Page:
WILLIAMSON: Katie was so encouraging of my songs. That experience, of getting in the room with her, and being so excited about the work we were creating together, the gentle approach she took with my songs and the encouragement she had… Maybe I was insecure, maybe I thought this one isn’t finished. She’d say, “No, it’s done, we don’t need to tinker with this.” That was very good for me.

7. “Topanga Two Step”

WILLIAMSON: I started writing this song when we were in the studio making the Plains record, just strumming on an acoustic guitar. That was when I was in my “dating in LA experimental” phase and feeling… excited about some of the people I was meeting and some of the places I was going. Experiencing new parts of the city. There’s an expansive quality to putting yourself out there where you end up in some cool situations.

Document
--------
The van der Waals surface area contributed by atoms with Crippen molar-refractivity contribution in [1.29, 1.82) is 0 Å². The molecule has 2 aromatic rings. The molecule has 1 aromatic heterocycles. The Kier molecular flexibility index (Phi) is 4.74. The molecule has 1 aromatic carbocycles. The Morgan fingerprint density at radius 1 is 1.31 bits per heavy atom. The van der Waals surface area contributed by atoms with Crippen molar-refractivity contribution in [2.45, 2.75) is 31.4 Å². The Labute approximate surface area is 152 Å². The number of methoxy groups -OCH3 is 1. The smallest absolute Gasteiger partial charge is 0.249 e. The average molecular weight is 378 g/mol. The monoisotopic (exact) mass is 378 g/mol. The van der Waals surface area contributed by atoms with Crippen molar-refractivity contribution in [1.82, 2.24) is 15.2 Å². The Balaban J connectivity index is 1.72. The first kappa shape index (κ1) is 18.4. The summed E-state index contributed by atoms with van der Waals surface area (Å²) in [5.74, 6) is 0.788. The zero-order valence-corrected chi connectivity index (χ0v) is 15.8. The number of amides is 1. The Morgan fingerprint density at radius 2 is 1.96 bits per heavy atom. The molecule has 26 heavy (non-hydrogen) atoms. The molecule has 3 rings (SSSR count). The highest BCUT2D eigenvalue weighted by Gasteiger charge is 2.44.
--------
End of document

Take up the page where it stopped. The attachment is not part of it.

But I also felt: How am I being judged in these situations? There’s a very specific type of person who grew up wealthy in Los Angeles. [Laughs] I should say I have incredible friends who align with that who are not this way. But let’s just say there’s a certain type of man that is dating in LA, that has money. I just realized like, “What do you think of me?” I don’t come from where you come from. I’m not familiar with some of these things that are normal to you. That’s where “Topanga Two Step” really came from. Noticing my own otherness, my own Texan-ness, in contrast to some of these other people that I was running around with for a second. I was so different in a way I had never thought about before. I was feeling a little judged but also having fun with it too and not taking it too seriously.

8. “Something’s In The Way”

I love the woodwind arrangement in this one, so maybe this is a good place to talk about working with Brad Cook.